Before the downbeat Friday, Devlin and Williams will rehearse the concerto with the orchestra. “We will have a few hours to rehearse the day before the concert and, hopefully, it goes smoothly!” Williams said. Many weeks of practice have been hammered out by players, soloist and conductor alike leading up to the performance.
During all those hours of preparation, for this and every concert, Williams must make choices of interpretation. He must summon the music from the page in a way that feels true.
“One of the biggest challenges is trying to take a piece of music and do the composer justice as well as making it you’re own. It’s a bit of everything,” he said, “though with some music, you can get away with more personal taste than other music. I guess I try to keep the character of the music intact when I make musical choices. The grand, dignified character of Baroque music will lead to me to be more mindful of getting too careless with vibrato and rhythmic freedom when playing Bach, for example, whereas if I’m playing 19th-century romantic music, then I’ll probably be inclined to have more fun with these things.”
WHAT’S IN A NAME?
When I accepted this story assignment and saw the three-part name of my subject, I grimaced. Oh, here we go, a profile of a real prima donna who thinks two names aren’t good enough for him. Then I really took in his first and last name and wondered whether he wasn’t just trying to set himself apart from a certain writer of music for a few little movies called Star Wars — John Williams.
“Oh, trust me, if the composer was the only one I had to think about, that would be great,” John (Marcel) Williams said. “Actually, there is another John Williams, ha ha. He is Australian and the most famous classical guitarist alive today. … So, he is the biggest reason I decided it’s best to use my middle name.”
Williams compared his plight to an up-and-coming violinist who happened to be named Itzhak Perlman, or a cellist who happened to be named Yo-Yo Ma. “It might cause a little confusion,” he said.
Williams hopes to make a career of the guitar through a mix of teaching and performing. Off stage lately, he’s been enjoying listening to string quartets and Debussy’s chamber music. He’s also a fan of The Beatles, Bob Dylan and (a favorite of mine, too) James Taylor. When he gets the chance, watching NBA and NFL games is on the agenda. And there are 10 book recommendations on backlog from his girlfriend.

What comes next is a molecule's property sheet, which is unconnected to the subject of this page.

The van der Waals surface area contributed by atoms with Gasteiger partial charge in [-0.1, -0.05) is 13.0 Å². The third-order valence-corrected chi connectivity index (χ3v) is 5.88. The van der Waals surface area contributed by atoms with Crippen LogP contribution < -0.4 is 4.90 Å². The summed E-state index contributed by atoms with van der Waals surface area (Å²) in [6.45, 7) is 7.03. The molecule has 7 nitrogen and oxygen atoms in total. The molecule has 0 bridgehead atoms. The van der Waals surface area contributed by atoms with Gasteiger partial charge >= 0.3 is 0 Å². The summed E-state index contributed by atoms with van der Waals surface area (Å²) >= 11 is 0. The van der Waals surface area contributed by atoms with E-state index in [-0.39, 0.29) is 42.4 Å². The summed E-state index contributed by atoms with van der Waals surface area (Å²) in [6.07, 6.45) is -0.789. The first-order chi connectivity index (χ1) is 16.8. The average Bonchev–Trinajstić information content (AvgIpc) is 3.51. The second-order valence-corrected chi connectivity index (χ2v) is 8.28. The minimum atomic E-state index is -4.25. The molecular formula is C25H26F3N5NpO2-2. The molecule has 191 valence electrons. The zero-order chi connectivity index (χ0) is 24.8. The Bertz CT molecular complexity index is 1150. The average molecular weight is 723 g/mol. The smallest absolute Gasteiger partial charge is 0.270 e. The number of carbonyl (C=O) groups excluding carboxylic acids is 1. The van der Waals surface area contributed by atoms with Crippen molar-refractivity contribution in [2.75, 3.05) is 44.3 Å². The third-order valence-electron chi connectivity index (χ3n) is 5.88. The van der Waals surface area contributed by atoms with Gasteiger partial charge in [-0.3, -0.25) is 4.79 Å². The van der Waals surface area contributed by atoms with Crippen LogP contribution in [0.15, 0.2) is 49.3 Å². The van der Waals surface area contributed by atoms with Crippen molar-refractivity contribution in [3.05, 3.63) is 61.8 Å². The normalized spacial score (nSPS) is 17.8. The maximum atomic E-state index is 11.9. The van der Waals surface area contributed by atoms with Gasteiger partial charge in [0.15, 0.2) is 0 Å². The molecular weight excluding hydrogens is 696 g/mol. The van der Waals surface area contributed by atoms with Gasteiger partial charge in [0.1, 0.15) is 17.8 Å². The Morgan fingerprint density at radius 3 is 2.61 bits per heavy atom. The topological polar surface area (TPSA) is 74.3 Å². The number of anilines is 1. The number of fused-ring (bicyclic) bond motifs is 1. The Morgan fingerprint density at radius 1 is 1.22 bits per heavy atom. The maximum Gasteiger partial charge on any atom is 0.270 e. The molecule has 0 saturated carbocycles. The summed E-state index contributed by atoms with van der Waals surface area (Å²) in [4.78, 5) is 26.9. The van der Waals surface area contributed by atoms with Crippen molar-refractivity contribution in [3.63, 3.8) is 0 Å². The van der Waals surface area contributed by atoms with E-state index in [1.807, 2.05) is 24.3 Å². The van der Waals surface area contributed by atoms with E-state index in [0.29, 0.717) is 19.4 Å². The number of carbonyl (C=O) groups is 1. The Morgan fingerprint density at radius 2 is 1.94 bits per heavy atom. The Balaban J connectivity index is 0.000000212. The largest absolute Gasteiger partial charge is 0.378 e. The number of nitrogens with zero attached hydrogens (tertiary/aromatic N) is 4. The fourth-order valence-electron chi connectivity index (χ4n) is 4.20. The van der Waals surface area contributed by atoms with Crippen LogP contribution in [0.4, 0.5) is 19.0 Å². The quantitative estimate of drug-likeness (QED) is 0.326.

While he’s back in the Ohio Valley to perform, Williams said he’ll get to visit the family dog, Blizzard — “a bichon/poodle mix who thinks he’s a guard dog and takes it very seriously.” Finally, Williams told me, “I really like to get out of the city and see some trees for a change, that’s very refreshing.”
You can see John Marcel Williams, John Devlin and the Wheeling Symphony Orchestra at 7:30 p.m. Friday, Oct. 11, at The Capitol Theatre. The program includes: Michael Daugherty, Red Cape Tango from Metropolis Symphony; Elmer Bernstein, Concerto for Guitar and Orchestra; and Leonard Bernstein, Symphonic Dances from West Side Story. Hear more about the music at a free Concert Talk at 6:30 p.m. in The Capitol Ballroom. Concert tickets are available online, by phone at 304-232-6191, via email or in person at 1025 Main St., Suite 811, Wheeling.
• Ryan Norman hails from a suburb of Cleveland and earned an English degree at Wheeling Jesuit University. He lives in East Wheeling where you might find him listening to Gustav Mahler or Keith Jarrett, reading David Foster Wallace or Dave Eggers, and thinking along with Martin Heidegger and Roger Scruton. Ryan is also a chorister at St. Matthew’s Episcopal Church and a member of The Prosers, a group that performs original poetry and prose at Towngate Theatre.